Our collection of picture books featuring Black and Indigenous people and People of Color (BIPOC) is available to the public. *Inclusion of a title in the collection DOES NOT EQUAL a recommendation.* Click here for more on book evaluation.
COVID-19 Info: Currently, our collection is only available via Interlibrary Loan (ILL). However, we appreciate your patience as these services are still limited and you may find inactive links to the Bates Library Catalog and MARC record on certain book pages.
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"The biography of Garrett A. Morgan, an African American entrepreneur and prolific inventor, whose bravery saved lives at the Cleveland Waterworks Disaster in 1916. Includes timeline and author's sources."--publisher
Tells the story of nineteenth century abolitionist Reverend John Rankin and his brave early efforts working as a conductor on the Underground Railroad, risking his safety and the safety of his family to help nearly two thousand slaves escape from Kentucky to Ohio
Regardless of whether they have heard of jazz or Art Tatum, young readers will appreciate how Parker uses simple, lyrical storytelling and colorful, energetic ink-and-wash illustrations to show the world as young Art Tatum might have seen it. Tatum came from modest beginnings and was nearly blind, but his passion for the piano and his acute memory for any sound that he heard drove him to become a virtuoso who was revered by both classical and jazz pianists alike. Included in the back matter is a biography and bibliography.
An introduction to the life and career of the African American opera singer
Recounts the life of William Powell, an African American golfer discriminated against because of his race, and how his perseverance and spirit helped him rise from a caddy to the first African American owner of a public golf course
In 1932, James Banning, along with his co-pilot Thomas Allen, make history by becoming the first African Americans to fly across the United States, relying on the generosity of people they meet in the towns along the way who help keep their "flying jalopy" going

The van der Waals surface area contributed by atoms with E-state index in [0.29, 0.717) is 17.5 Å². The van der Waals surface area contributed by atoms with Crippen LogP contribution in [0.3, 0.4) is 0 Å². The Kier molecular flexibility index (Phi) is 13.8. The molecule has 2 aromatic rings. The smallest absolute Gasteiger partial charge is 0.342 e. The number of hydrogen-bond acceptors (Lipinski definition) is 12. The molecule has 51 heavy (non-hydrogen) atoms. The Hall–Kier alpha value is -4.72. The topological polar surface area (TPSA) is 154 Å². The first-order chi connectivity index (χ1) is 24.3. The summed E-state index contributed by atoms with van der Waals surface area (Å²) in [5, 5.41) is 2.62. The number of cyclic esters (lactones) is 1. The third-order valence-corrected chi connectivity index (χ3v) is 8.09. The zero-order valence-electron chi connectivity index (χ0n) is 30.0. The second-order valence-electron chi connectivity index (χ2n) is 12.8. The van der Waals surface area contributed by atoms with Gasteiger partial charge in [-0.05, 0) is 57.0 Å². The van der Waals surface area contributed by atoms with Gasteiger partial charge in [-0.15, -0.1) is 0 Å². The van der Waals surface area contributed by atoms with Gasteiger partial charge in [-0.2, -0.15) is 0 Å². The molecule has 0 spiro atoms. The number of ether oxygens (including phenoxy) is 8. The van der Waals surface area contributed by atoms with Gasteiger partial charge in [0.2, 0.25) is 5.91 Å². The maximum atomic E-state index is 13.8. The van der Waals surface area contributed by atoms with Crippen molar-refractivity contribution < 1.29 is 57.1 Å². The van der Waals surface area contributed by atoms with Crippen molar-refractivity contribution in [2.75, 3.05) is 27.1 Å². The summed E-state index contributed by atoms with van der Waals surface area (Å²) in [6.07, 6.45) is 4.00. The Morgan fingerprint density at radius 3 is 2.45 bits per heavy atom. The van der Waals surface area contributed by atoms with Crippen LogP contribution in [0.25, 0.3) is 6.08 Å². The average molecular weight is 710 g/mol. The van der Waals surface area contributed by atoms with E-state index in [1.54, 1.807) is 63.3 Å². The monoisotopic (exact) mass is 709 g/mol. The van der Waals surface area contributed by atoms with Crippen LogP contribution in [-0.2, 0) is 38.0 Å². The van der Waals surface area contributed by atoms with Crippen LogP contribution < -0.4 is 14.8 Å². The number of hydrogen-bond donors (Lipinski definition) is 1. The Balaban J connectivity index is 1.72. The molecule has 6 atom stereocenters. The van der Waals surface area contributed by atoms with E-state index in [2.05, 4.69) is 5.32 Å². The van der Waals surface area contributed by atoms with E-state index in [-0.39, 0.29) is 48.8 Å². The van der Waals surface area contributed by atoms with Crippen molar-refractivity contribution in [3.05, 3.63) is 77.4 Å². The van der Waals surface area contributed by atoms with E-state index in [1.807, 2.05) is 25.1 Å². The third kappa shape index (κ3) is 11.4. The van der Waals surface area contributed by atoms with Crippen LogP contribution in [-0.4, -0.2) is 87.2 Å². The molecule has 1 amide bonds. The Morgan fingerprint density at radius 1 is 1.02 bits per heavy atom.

Sojourner Truth was born into slavery, but became a free woman. Freedom meant so much to Sojourner, she used the power of speech to help end slavery
"A biography of Penobscot Indian Louis Sockalexis, who pursued his childhood love of baseball and eventually joined the Major Leagues, where he faced racism and discrimination with humility and courage as the first Native American to play professional baseball."--Provided by publisher
When young Lucy travels from Latin America to visit relatives in Ohio, she is very homesick until she realizes that the only way to communicate with her cousin's frisky dog is to learn to speak English.
"You are my messenger. Look everything. Remember." Grandma Nai Nai tells eleven-year-old Xiao Mei as the girl heads off to Shanghai, China, to visit their extended family. Xiao Mei is both excited and apprehensive. She will meet many new relatives, but will they accept her, a girl from America who is only half Chinese? Xiao Mei is eagerly embraced by her aunties, uncles and cousins and quickly immersed in the sights, smells and hubbub of daily living in Shanghai. At first battling homesickness, Xiao Mei soon ventures on her own, discovering the excitement of a different way of life and a new appreciation of her Chinese heritage. When it is finally time to leave, Xiao Mei must gather up her memories and bring "a little bit of China" back home. A lyrical story of adventure, self-discovery, and the strong bonds that tie families together. ~Publisher